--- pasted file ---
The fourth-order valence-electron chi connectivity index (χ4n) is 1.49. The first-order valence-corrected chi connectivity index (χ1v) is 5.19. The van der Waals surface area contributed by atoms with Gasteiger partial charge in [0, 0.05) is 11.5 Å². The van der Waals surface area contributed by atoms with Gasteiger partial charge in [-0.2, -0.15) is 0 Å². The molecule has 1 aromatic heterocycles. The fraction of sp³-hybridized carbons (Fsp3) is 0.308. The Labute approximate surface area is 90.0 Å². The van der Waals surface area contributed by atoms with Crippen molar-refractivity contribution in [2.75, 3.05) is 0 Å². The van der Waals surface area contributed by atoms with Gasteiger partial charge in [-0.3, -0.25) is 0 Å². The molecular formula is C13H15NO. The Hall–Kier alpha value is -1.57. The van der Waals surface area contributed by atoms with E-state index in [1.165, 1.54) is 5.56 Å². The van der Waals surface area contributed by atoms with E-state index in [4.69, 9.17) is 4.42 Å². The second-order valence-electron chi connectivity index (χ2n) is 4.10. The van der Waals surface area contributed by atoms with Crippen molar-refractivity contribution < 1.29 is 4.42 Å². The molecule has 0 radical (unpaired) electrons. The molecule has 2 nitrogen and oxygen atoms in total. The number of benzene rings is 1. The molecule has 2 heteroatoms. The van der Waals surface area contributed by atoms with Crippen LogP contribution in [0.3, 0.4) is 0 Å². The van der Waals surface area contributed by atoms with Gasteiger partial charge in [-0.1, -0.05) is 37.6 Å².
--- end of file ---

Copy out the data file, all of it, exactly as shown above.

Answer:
The fourth-order valence-electron chi connectivity index (χ4n) is 1.49. The first-order valence-corrected chi connectivity index (χ1v) is 5.19. The van der Waals surface area contributed by atoms with Gasteiger partial charge in [0, 0.05) is 11.5 Å². The van der Waals surface area contributed by atoms with Gasteiger partial charge in [-0.2, -0.15) is 0 Å². The molecule has 1 aromatic heterocycles. The fraction of sp³-hybridized carbons (Fsp3) is 0.308. The Labute approximate surface area is 90.0 Å². The van der Waals surface area contributed by atoms with Crippen molar-refractivity contribution in [2.75, 3.05) is 0 Å². The van der Waals surface area contributed by atoms with Gasteiger partial charge in [-0.3, -0.25) is 0 Å². The molecular formula is C13H15NO. The Hall–Kier alpha value is -1.57. The van der Waals surface area contributed by atoms with E-state index in [1.165, 1.54) is 5.56 Å². The van der Waals surface area contributed by atoms with E-state index in [4.69, 9.17) is 4.42 Å². The second-order valence-electron chi connectivity index (χ2n) is 4.10. The van der Waals surface area contributed by atoms with Crippen molar-refractivity contribution < 1.29 is 4.42 Å². The molecule has 0 radical (unpaired) electrons. The molecule has 2 nitrogen and oxygen atoms in total. The number of benzene rings is 1. The molecule has 2 heteroatoms. The van der Waals surface area contributed by atoms with Crippen LogP contribution in [0.3, 0.4) is 0 Å². The van der Waals surface area contributed by atoms with Gasteiger partial charge in [-0.1, -0.05) is 37.6 Å².